You can thank our former Minister of Health, current Minister for Indigenous Services in part for that. Kelly Leitch tried to introduce a bill to allow for women to get licensing for mace. Patty Hajdu pulled out the old "teach men not to rape" in reply. I can't stand that shit - its as though telling someone to depend on themselves is somehow demeaning.
 

Sweetpeaa

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It's a really minor nitpick, but you're mistating the test. The test begins with apprehension of imminent risk, which is assessed on the modified objective basis. This is to say that the risk is assessed on both a subjective ("were you threatened?") and objective ("would the reasonable person feel threatened?") level. After this comes the assessment of reasonable and proportionate use of force in response to the threat, as you said.

Something else to keep in mind - s. 88 is a really nebulously interpreted section. They look at pretty well the entire context of the situation - why you had a weapon, what kind of weapon, was it clearly meant to kill, what is its capacity to kill, etc. - and it is obscenely difficult to predict what factors the judge(s) will cling to. What's worse, there is plenty of caselaw that pretty clearly says "fuck off with this self-defense BS, rely on the cops to protect you". Relying on the correct interpretation of the context is dubious, at best.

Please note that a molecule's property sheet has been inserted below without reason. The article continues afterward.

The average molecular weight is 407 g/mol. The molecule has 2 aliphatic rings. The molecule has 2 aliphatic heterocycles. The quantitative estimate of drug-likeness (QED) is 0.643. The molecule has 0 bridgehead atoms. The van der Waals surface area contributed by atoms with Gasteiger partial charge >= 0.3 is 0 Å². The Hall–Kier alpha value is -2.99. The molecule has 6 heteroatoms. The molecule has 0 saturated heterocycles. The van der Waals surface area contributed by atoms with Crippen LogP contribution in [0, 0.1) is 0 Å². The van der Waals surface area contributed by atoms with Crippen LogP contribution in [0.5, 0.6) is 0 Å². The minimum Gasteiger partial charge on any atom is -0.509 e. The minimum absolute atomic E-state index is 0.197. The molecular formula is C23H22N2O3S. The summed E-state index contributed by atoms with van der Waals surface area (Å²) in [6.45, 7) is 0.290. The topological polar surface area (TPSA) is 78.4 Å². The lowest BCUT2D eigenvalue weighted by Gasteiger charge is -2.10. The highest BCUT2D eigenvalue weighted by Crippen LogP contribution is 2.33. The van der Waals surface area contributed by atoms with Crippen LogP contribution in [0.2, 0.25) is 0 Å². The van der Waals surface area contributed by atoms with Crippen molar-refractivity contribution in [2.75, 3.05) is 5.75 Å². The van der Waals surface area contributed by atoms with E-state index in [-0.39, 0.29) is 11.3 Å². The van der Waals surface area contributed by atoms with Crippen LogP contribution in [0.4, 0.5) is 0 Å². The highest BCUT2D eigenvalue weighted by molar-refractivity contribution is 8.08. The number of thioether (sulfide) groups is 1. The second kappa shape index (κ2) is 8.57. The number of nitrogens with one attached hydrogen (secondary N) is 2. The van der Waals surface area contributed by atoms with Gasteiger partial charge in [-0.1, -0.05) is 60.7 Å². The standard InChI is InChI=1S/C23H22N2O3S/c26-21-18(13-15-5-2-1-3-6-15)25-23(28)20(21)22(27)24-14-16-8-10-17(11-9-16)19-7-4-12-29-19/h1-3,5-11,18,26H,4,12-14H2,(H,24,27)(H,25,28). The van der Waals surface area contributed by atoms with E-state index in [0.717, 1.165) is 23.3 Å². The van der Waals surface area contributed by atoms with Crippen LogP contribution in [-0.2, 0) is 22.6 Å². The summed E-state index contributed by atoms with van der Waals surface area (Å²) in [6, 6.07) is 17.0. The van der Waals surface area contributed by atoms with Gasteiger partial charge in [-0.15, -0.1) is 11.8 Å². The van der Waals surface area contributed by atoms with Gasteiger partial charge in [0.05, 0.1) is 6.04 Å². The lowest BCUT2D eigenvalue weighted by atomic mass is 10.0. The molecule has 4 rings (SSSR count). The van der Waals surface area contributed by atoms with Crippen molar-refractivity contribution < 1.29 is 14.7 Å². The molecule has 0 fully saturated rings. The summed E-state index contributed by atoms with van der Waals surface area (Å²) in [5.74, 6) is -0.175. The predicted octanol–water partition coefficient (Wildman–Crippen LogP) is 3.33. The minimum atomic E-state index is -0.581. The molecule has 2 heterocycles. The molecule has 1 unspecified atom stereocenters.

You can thank our former Minister of Health, current Minister for Indigenous Services in part for that. Kelly Leitch tried to introduce a bill to allow for women to get licensing for mace. Patty Hajdu pulled out the old "teach men not to rape" in reply. I can't stand that shit - its as though telling someone to depend on themselves is somehow demeaning.

Mace isn't even a lethal weapon, it's a useful one. It gives the potential victim the opportunity to actually get away. Jesus Christ the government is fucking stupid. Or make that evil in this case as they're literally telling women they have no right to any measure of defence.
 

DiscoRodeo

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Joined
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It's a really minor nitpick, but you're mistating the test. The test begins with apprehension of imminent risk, which is assessed on the modified objective basis. This is to say that the risk is assessed on both a subjective ("were you threatened?") and objective ("would the reasonable person feel threatened?") level. After this comes the assessment of reasonable and proportionate use of force in response to the threat, as you said.